Syndicators looking to raise capital from investors in Nevada should be aware of Nevada’s Blue Sky Laws. These laws regulate the securities industry within the state and understanding the basics of Nevada’s blue sky laws will help you make smart business decisions about how you put together an offer and protect yourself from potential legal trouble.


What are Blue Sky Laws in General? 

The purpose of securities laws is to protect investors. There are two levels of regulatory agencies that provide that protection: the Securities and Exchange Commission (the SEC) and each state’s security regulation agency.

Federal law has severely restricted the states’ abilities to review or restrict sales of most securities when offered through a Federal regulation (such as syndication of a Reg D offering). The states do, however, often require a notice be filed with them along with the appropriate fee, conduct investigations, and bring fraud actions if necessary in order to protect those domiciled in their states.

When everything takes place within the state, then Nevada’s Blue Sky Rules apply. 


What if I Need to Notify Nevada about my Regulation D Syndication?

Here are the basic facts you need to know about giving notice to Nevada about your Reg D Rule 506b or 506c offer:

Filing fee – Fixed

New notice – $500

Late fee for late filings – None


What are Nevada’s Blue Sky Laws?

NV ST 90.460 Registration requirement

NV ST 90.465 Expeditious processing of notice of claim of exemption from registration requirement

NV ST 90.520 Exempt securities; filing and fee required for exemption

NV ST 90.540 Additional exemptions; fee

NV ST 90.550 Revocation of exemptions

NV ST 90.610 Unlawful representation concerning licensing, registration or exemption

NV ST 90.690 Burden of proof


What are Nevada’s securities laws exemptions?

Governmental entities; certain foreign governments including Canada; Financial institutions: depository institutions; Non-profit membership cooperatives; Open-end management investment company or unit investment trust; Other entities: railroads, common carriers, public utilities, holding companies and insurance companies; Equipment trust certificates; Listed stock exchange securities and clearing agency options etc.; Non-profit persons; Commercial paper obligations; Employee benefit plan


What are Nevada’s procedures for securities law exemptions? 

Applicable to: non-profit persons; Procedure includes: filing notice of terms, copies of sales materials, and 5 day review period; Applicable to: open-end management investment company or unit investment trust; Procedure includes: filing notice of intent to sell and $300 or $500 fees; Applicable to: depository institutions, railroads, common carriers, public utilities, holding companies, equipment trust certificates, clearing agency options etc., and commercial paper obligations; Procedure includes: notice of exemption claim and $300 fee; More expedient processing of exemption claims is available for an extra fee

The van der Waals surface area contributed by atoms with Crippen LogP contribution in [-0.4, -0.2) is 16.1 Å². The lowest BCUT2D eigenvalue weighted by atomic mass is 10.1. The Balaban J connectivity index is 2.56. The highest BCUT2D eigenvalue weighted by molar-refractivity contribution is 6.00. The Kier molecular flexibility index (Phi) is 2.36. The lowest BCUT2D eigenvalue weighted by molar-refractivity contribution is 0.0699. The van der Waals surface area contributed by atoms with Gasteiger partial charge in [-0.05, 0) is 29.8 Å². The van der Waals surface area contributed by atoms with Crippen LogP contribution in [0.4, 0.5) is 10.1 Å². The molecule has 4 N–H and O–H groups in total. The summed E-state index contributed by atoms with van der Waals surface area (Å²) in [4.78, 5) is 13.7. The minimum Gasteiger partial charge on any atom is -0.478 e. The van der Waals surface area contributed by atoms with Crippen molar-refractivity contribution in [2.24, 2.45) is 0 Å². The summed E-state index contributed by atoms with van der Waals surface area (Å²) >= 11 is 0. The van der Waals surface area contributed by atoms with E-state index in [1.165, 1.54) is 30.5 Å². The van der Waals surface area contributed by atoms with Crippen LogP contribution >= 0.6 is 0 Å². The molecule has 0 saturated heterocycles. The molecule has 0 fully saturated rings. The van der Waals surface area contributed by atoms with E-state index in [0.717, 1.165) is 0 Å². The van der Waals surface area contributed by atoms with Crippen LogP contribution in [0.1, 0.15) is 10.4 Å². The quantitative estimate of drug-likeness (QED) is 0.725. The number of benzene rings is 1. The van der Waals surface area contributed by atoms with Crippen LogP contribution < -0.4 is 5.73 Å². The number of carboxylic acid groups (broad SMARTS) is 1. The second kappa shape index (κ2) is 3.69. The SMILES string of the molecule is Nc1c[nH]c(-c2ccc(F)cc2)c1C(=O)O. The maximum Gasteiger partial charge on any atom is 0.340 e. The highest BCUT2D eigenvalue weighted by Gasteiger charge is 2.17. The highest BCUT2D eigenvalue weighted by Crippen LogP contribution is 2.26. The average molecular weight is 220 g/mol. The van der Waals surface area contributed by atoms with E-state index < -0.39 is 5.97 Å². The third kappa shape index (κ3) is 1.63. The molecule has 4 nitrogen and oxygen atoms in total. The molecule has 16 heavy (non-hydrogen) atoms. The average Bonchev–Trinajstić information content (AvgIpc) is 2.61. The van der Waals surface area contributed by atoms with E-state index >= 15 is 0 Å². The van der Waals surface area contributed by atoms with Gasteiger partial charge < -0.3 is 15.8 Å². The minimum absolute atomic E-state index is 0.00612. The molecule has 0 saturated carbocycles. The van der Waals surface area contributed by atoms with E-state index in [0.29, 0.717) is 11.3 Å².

Frequently Asked Questions

Do I need an attorney from Nevada then to put together an offering?

That depends. If the offering you are putting together is under Regulation D and not one of the Nevada-specific Blue Sky Laws (as discussed above), then probably not. 

For example, if you needed a real estate syndication attorney to put together a private placement memorandum for a multifamily deal in Las Vegas, Nevada, that was going to be offered in different states, and you didn’t need counsel on questions related to Nevada laws, then chances are a licensed syndication lawyer would be able to help. They could even put together the entity for you and write the operating agreement, they just couldn’t provide you counsel on the specific laws of Nevada and how they may or may not pertain to your offer.

However, if you were putting together a private placement memorandum for a development project in Henderson, Nevada, all of the investors were from Nevada, and you wanted to use one of Nevada’s Blue Sky Laws above as an exception to registration, then you would need to work with someone licensed in Nevada.


Is it ok if the real estate syndication attorney, licensed outside of Nevada, looks over my purchase contract?

They can look, but they can’t give you advice as it pertains to Nevada. For example, Tilden Moschetti, Esq, syndication attorney for the Moschetti Syndication Law Group, will look, if asked, about the contract underlying your purchase contract in North Las Vegas, Nevada, but makes it clear that he can give business consulting advice (discussion on price and broad deal points like the length of time until closing), but cannot speak to any specific term as he is not licensed there.